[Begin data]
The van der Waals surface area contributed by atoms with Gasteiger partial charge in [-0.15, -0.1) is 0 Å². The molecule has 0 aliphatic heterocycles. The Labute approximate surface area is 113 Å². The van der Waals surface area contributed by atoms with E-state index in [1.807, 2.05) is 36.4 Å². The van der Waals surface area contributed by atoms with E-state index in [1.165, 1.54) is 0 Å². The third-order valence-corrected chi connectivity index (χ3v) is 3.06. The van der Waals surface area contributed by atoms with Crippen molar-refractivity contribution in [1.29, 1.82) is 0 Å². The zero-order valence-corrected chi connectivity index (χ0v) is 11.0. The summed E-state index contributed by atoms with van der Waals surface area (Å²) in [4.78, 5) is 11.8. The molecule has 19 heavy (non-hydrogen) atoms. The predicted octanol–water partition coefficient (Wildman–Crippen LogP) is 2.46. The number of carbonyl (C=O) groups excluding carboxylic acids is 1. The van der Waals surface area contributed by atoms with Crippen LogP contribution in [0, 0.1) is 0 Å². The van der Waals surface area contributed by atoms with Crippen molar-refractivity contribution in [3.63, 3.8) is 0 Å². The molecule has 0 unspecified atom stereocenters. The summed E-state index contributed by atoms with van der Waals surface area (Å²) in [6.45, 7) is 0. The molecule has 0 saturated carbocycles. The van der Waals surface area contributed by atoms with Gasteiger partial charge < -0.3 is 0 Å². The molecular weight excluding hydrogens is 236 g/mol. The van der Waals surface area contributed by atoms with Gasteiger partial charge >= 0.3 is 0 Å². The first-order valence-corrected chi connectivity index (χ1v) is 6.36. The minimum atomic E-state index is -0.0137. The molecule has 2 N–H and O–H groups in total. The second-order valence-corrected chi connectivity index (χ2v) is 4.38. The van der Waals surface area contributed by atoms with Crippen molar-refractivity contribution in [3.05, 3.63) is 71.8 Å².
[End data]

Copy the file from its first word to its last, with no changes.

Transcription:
The van der Waals surface area contributed by atoms with Gasteiger partial charge in [-0.15, -0.1) is 0 Å². The molecule has 0 aliphatic heterocycles. The Labute approximate surface area is 113 Å². The van der Waals surface area contributed by atoms with E-state index in [1.807, 2.05) is 36.4 Å². The van der Waals surface area contributed by atoms with E-state index in [1.165, 1.54) is 0 Å². The third-order valence-corrected chi connectivity index (χ3v) is 3.06. The van der Waals surface area contributed by atoms with Crippen molar-refractivity contribution in [1.29, 1.82) is 0 Å². The zero-order valence-corrected chi connectivity index (χ0v) is 11.0. The summed E-state index contributed by atoms with van der Waals surface area (Å²) in [4.78, 5) is 11.8. The molecule has 19 heavy (non-hydrogen) atoms. The predicted octanol–water partition coefficient (Wildman–Crippen LogP) is 2.46. The number of carbonyl (C=O) groups excluding carboxylic acids is 1. The van der Waals surface area contributed by atoms with Crippen LogP contribution in [0, 0.1) is 0 Å². The van der Waals surface area contributed by atoms with Crippen molar-refractivity contribution in [3.63, 3.8) is 0 Å². The molecule has 0 unspecified atom stereocenters. The summed E-state index contributed by atoms with van der Waals surface area (Å²) in [6.45, 7) is 0. The molecule has 0 saturated carbocycles. The van der Waals surface area contributed by atoms with Gasteiger partial charge < -0.3 is 0 Å². The molecular weight excluding hydrogens is 236 g/mol. The van der Waals surface area contributed by atoms with Gasteiger partial charge >= 0.3 is 0 Å². The first-order valence-corrected chi connectivity index (χ1v) is 6.36. The minimum atomic E-state index is -0.0137. The molecule has 2 N–H and O–H groups in total. The second-order valence-corrected chi connectivity index (χ2v) is 4.38. The van der Waals surface area contributed by atoms with Crippen molar-refractivity contribution in [3.05, 3.63) is 71.8 Å².